10 Best Toilet Seats | May 2017
- molded wood won't chip easily
- can be installed in minutes
- not strong enough for larger users
|Rating||3.8 / 5.0|
- 3 temperature settings
- seat and lid close softly
- electrical cord is very short
|Rating||3.7 / 5.0|
- very stable when mounted properly
- hardware won't let you overtighten
- makes annoying squeaking noise
|Rating||4.1 / 5.0|
- good for older or handicapped users
- made of high-impact plastic
- overhanging rim is hard to clean
|Brand||Big John Products|
|Rating||4.4 / 5.0|
- hygienic washing feature
- comes with attached remote
- instructions are in japanese
|Rating||4.3 / 5.0|
- push-button rear wash
- massage feature to heal hemorrhoids
- fan is a little loud
|Brand||Lotus Hygiene Systems|
|Rating||3.9 / 5.0|
- equipped with an air dryer
- eco-friendly seat heating
- oscillating massage feature
|Rating||4.9 / 5.0|
- offers feminine cleaning as well
- retractable self-cleaning nozzles
- modern low-profile sleek design
|Rating||4.7 / 5.0|
- won't run out of heated water
- remote has an illuminated touchpad
- pre-mists bowl before each use
|Rating||4.6 / 5.0|
Don't Leave The Seat Up
Doing one's business in the privacy of a bathroom is not often a topic of casual conversation at parties between friends. Still, the fact remains that lavatory facilities are a way of life. They are a necessary location to go when answering that call of nature. On that same note, it would make sense that each visit to that porcelain throne should be as comfortable and accommodating as possible for both men and women.
Where you put your backside and how comfortable you are when relieving yourself are still important considerations when doing your business. For that reason, toilet seats are just as important to personal preference as most any other object you would ordinarily use on a regular basis.
In its most basic form, a toilet seat is a hinged unit that features a contoured seat for the buttocks and a lid, both of which are typically bolted to a toilet bowl. In an ideal world, a man will lift the toilet seat to urinate, while the seat will be down for use by both men and women when having a bowel movement.
It's considered part of common knowledge and etiquette that a person will flush the toilet after having used it. A vast majority of public restrooms have stalls that also dispense paper toilet seat protectors for additional convenience.
A toilet seat can have either an open or closed front. Open-front seats make it easy for women to wipe their private areas without having to make contact with the seat itself. By contrast, closed-front toilet seats are common in homes where the same people use them over and over.
Toilet seats are often constructed from various types of wood, such as oak and are available in many different colors or styles. Some toilet seats are also built to fit the shape and to match the color of the toilet with which they are included. Depending on the style, a toilet seat can also be adorned with decorative patterns, making the seat more inviting (i.e. for a kid's bathroom).
If you think the age of high-tech invention hasn't reached something as simple as a toilet seat, think again. Many modern toilet seats offer additional features of convenience, including built-in electric heaters and bidets, which are quite common in Japan.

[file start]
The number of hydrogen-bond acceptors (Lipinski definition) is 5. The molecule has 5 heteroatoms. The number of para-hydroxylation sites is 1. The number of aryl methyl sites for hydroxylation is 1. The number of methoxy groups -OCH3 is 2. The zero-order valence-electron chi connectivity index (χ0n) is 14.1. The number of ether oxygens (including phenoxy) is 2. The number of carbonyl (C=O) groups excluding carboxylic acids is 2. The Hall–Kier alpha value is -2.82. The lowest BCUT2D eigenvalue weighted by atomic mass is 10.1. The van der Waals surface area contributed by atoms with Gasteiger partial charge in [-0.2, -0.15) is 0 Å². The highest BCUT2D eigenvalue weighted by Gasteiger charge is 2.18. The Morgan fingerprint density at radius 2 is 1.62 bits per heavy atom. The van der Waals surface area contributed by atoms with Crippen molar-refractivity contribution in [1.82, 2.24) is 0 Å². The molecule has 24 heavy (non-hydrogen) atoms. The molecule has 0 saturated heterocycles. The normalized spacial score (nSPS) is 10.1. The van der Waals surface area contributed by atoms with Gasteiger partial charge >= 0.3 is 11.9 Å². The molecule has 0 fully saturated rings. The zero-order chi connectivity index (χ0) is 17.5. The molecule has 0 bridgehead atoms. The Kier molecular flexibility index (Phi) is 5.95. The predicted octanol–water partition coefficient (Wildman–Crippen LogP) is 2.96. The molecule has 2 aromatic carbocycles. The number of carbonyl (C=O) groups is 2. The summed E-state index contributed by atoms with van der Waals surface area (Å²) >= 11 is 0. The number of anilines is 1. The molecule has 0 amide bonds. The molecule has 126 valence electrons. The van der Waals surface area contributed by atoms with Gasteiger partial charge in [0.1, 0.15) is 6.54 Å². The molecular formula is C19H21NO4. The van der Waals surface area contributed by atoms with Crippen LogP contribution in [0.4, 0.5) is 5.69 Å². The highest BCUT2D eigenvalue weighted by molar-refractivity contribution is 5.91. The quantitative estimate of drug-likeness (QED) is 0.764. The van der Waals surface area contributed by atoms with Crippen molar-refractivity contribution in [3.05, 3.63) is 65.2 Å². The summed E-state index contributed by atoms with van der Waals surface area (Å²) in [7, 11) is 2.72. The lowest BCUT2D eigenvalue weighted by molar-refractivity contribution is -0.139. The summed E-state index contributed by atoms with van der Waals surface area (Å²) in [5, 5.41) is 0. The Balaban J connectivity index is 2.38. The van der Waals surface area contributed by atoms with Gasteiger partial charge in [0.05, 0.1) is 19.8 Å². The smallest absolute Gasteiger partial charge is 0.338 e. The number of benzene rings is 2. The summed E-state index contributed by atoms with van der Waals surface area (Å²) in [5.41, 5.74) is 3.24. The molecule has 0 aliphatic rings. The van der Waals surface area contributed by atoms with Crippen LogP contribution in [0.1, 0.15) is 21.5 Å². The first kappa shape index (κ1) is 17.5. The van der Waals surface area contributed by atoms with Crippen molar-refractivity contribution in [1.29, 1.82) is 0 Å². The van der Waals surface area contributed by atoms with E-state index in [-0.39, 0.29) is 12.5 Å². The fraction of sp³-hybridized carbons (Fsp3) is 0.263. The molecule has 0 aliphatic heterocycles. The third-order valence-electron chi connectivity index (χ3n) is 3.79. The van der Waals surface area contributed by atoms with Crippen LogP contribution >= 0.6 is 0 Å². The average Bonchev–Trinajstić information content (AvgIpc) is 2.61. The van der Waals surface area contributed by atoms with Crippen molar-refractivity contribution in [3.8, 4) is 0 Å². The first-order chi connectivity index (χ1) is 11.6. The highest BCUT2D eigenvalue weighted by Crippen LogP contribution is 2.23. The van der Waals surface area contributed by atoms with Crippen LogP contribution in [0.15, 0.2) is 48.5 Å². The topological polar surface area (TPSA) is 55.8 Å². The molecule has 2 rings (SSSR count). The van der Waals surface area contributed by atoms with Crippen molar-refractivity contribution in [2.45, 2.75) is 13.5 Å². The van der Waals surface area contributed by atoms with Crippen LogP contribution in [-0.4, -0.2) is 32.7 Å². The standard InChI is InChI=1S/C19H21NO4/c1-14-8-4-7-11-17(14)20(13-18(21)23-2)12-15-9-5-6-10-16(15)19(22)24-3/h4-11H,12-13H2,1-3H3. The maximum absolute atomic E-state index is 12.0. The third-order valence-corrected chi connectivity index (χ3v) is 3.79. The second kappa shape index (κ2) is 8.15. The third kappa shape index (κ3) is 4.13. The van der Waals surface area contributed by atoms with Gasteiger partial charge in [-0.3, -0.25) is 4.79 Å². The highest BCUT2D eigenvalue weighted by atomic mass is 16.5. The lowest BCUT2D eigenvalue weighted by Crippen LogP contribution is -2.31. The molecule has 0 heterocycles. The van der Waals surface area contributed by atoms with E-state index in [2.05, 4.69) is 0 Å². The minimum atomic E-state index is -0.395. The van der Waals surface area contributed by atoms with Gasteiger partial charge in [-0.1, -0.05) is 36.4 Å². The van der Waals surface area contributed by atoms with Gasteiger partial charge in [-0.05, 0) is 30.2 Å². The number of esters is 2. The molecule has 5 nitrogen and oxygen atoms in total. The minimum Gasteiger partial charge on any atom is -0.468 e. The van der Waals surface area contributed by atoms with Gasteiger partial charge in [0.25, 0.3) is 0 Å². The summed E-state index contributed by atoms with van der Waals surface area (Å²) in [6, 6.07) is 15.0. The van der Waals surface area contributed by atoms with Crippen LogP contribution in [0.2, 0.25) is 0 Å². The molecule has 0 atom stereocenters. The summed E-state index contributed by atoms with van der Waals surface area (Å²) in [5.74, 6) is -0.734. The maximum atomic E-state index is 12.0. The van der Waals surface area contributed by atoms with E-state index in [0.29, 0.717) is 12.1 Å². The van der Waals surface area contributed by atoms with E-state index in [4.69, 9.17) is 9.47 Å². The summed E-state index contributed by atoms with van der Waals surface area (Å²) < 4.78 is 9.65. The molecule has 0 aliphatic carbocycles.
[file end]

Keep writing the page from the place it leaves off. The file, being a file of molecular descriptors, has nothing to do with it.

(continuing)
A Brief History Of Toilet Seats
The concept of sanitation and lavatory usage (including toilets and toilet seats) dates back to ancient times. Ancient civilizations using early toilet systems attached to flowing water sewage systems included those of ancient Egypt, Greece, and Rome.
In ancient Egypt, for example, lavish toilet seats for the rich were made from limestone, while the poor would use wooden stools. The ancient Romans also built sewers to collect rainwater and sewage with public lavatories featuring stone seats.
During the Middle Ages, the majority of toilets consisted of simple pits in the ground with wooden seats. Monks of the time constructed lavatories made from either wood or stone directly over rivers and with stone chutes designed to carry the sewage out to sea. In medieval castles, a toilet was often referred to as a garderobe, which was a simple hole with a vertical shaft leading to a pit or moat.
Sewage systems continued to improve in the 1700s, 1800s, and 1900s, affording the middle class of both Europe and the United States the ability to benefit from indoor flushing toilets.
The hinged toilet seat, similar to those used in modern times, didn't become common until the Victorian era.
Comfort For The Backside
The type of toilet seat chosen really depends on preference and practicality. Many modern hinged toilet seats are made from heavy-duty plastics, which are easy to keep clean. Plastic seats also have built-in features of convenience that can include automatic, slow-closing lids, which come in handy when an entire family uses them.
If interior decor, design, and elegance matter to you, then going with a wooden toilet seat is a good idea. Wood is also warmer, more durable, and thicker than plastic in many cases. When choosing a wooden toilet seat, one must be certain the wood is of superior quality and possibly treated to prevent staining or discoloration over time.
If you're the type who's into high-tech luxury, then there are definitely options for you that include seats with built-in massage functions, deodorizers, adjustable temperature controls, and even illuminated remotes for handling those controls. Some seats even offer pre-misting options for the toilet bowl before each use.
For those who feel that cleanliness is close to godliness, many seat options also offer built-in bidet functionality and are made with antibacterial materials.
Finally, if multiple family members will be sharing a toilet seat, finding one with a contoured and open front will make it easy for everyone to use, including women.